People and organizations involved: Caribbean Community and Common Market (CARICOM), Organization of American States (OAS), Gerard Latortue
          

Mid-March 2004      Haiti Coup

       “Following a US-backed plan,” Haitian Prime Minister Gerard Latortue meets with political leaders to begin the process of selecting thirteen ministers for a new interim government. People who had worked in the government since 2000 are automatically disqualified. Additionally, no representatives from any political parties—the Lavalas Family Party or the opposition—are supposed to be included in the interim cabinet. Notably, several of those chosen have held posts in international development organizations, which as the Haiti Support Group notes, “have been very active in Haiti for many decades without making any discernible progress with the country's social or economic development.” Among those chosen are Yvon Simeon as foreign minister; Bernard Gousse, an anti-Aristide lawyer, as justice minister; Henri Bazan, president of the Haitian Association of Economists, UN consultant, as finance minister; former Gen. Herard Abraham as interior minister; Josette Bijoux, World Health Organization, as public health minister; Daniel Saint-Lot, Director of Training for the controversial USAID-funded, community radio development program, RAMAK, as commerce, industry and tourism minister, Pierre Buteau, as education and culture minister; Roland Pierre, agronomist, as planning and environment minister, Smarck Michel, former primer minister, as planning minister. [Haiti Support Group, 3/17/2004; CNN, 3/16/2004] Despite Latortue's assurances, several of these people do have ties to political parties. Yvon Simeon, was the Democratic Convergence's representative in Europe and Bernard Gousse is said to be an active member of the Group of 184. [Haiti Support Group, 3/17/2004] Interestingly, many of the new cabinet members, lilke Mr. LaTortue himself, are from Boca Raton, Florida, leading some observers to refer to the new government as the “Boca Regime.” [Zmag, 5/5/2004]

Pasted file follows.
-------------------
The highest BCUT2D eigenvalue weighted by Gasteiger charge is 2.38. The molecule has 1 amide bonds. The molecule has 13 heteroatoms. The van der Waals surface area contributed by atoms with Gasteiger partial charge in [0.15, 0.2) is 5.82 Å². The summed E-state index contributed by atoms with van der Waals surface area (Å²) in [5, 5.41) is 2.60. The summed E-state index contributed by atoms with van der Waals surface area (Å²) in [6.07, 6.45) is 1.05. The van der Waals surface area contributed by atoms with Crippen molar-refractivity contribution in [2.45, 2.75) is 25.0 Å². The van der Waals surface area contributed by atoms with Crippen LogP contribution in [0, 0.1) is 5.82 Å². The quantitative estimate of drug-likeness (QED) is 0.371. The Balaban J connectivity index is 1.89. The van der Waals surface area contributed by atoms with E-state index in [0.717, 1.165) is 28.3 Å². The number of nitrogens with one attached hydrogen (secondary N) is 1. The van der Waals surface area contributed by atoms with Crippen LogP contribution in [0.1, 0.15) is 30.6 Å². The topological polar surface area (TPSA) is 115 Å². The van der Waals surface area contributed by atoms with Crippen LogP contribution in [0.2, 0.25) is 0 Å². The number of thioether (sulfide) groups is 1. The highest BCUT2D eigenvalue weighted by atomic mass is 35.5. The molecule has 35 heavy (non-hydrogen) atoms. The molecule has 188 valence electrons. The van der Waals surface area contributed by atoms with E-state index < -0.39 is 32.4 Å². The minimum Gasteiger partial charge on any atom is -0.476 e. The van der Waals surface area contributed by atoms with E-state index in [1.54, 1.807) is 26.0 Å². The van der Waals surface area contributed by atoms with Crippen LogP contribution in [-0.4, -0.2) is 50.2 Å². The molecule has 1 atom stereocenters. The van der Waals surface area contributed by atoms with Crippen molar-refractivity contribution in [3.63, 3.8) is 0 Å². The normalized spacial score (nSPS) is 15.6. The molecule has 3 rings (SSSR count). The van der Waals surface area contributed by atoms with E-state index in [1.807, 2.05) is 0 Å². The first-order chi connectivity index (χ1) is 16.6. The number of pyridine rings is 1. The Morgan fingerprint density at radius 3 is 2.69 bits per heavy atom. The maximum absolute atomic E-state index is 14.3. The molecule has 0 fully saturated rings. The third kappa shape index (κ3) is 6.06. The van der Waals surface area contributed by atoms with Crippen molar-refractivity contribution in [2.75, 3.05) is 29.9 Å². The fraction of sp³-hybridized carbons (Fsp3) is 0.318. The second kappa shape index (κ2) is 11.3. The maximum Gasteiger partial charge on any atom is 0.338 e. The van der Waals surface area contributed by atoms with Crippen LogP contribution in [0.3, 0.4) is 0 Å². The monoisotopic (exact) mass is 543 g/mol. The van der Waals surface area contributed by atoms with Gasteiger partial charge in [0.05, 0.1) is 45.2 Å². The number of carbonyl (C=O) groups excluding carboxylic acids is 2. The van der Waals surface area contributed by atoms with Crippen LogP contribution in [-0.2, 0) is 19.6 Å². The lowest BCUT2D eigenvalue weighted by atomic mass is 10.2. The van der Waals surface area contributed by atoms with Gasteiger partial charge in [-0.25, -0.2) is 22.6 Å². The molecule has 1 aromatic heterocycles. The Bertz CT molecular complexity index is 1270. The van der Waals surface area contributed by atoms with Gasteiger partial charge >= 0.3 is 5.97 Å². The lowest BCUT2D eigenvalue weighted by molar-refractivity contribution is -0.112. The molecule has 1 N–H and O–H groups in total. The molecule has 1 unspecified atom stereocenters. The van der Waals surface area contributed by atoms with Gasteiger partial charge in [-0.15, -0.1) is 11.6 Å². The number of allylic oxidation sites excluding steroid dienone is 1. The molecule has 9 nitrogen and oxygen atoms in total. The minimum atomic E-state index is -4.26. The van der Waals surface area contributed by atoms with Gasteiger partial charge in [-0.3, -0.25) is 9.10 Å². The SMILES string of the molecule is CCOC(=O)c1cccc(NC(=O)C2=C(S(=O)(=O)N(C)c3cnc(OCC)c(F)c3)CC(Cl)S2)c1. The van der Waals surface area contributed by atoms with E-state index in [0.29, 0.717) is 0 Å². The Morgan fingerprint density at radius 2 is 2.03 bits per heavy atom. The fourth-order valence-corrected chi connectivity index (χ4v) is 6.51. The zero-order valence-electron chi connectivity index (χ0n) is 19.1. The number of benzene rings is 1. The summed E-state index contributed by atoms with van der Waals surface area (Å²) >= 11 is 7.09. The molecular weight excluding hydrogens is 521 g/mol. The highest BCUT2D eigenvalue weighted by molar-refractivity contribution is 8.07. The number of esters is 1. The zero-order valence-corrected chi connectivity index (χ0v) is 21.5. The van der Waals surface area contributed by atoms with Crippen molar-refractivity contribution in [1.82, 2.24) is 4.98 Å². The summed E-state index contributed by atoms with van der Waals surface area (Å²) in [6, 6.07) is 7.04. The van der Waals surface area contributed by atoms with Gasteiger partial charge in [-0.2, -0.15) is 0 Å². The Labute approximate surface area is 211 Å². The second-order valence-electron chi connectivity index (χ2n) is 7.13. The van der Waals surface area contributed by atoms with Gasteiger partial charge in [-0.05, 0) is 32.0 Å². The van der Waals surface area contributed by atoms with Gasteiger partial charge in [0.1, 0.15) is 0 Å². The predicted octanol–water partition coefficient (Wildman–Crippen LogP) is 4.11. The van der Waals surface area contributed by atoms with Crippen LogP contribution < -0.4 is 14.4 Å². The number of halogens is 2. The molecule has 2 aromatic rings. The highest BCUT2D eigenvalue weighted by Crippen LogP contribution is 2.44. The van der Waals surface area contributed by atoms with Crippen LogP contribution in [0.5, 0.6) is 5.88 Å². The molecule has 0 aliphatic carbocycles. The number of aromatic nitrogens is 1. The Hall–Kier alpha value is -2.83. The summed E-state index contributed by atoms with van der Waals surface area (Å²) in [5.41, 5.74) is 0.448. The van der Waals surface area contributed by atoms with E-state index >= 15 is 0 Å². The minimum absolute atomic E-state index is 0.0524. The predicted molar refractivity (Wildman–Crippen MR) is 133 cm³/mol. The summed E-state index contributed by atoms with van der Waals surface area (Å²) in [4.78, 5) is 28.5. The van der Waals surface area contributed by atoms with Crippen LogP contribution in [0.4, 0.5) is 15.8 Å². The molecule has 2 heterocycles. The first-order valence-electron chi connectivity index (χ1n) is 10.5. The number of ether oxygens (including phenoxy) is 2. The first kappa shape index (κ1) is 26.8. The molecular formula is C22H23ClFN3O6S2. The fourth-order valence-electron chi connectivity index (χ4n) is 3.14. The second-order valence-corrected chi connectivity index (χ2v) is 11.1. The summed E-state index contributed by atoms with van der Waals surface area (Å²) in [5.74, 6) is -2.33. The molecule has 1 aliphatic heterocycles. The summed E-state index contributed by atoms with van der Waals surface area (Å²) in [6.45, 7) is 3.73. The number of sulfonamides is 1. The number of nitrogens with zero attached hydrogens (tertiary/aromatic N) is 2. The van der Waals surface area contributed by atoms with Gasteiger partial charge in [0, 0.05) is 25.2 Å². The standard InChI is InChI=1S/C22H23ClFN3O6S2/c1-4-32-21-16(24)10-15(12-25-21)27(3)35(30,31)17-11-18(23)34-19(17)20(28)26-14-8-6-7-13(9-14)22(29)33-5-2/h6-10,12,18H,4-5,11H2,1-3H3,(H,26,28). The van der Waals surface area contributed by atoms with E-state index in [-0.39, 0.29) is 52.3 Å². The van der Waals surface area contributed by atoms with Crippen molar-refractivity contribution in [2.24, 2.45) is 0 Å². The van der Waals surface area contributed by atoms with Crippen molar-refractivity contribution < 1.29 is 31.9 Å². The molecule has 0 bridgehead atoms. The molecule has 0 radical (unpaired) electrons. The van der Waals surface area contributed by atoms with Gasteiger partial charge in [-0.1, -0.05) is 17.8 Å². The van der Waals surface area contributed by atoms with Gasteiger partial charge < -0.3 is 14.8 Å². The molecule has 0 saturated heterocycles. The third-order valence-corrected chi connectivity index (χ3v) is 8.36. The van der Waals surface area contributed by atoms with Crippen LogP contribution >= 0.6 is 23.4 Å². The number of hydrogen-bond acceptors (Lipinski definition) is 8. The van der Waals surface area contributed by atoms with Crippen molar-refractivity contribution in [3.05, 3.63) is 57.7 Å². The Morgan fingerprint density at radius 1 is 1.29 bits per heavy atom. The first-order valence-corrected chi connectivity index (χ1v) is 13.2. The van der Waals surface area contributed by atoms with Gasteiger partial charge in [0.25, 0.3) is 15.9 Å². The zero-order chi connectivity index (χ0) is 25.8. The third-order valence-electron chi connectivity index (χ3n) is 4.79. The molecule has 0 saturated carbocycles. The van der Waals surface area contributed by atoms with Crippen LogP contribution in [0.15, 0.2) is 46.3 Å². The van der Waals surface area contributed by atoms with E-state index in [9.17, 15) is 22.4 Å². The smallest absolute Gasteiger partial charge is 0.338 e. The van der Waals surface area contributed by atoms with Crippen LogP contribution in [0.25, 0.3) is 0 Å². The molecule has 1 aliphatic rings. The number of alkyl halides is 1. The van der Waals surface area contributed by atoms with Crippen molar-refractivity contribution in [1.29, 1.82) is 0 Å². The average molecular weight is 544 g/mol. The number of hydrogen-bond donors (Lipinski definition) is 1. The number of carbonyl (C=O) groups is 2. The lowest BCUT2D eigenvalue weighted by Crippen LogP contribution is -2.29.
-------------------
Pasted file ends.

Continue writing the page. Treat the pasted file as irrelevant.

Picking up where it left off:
People and organizations involved: Daniel Saint-Lot, Josette Bijoux, Herard Abraham, Pierre Buteau, Roland Pierreas, Smarck Michel, Henri Bazan, Bernard Gousse, Yvon Simeon, Gerard Latortue, Lamartine Clermont, Anne-Marie Issa, Christian Rousseau, Ariel Henry, Danielle Magliore, Mac Donald Jean, Paul Emile Simon
          

February 8, 2005      Haiti Coup

       Gerard Latortue, Haiti's Interim Prime Minister, defends his government by denying that Haiti is a failed state. In his defense, Prime Minister Gerard Latortue states that he won't “stay one minute in this job if there are flagarant cases of human-rights violations.” Latortue also blames former president Jean-Bertrand Aristide for orchestrating violence from his exile in South Africa. [Globe and Mail, 2/8/2005]
People and organizations involved: Gerard Latortue
          

'Passive' participant in the following events: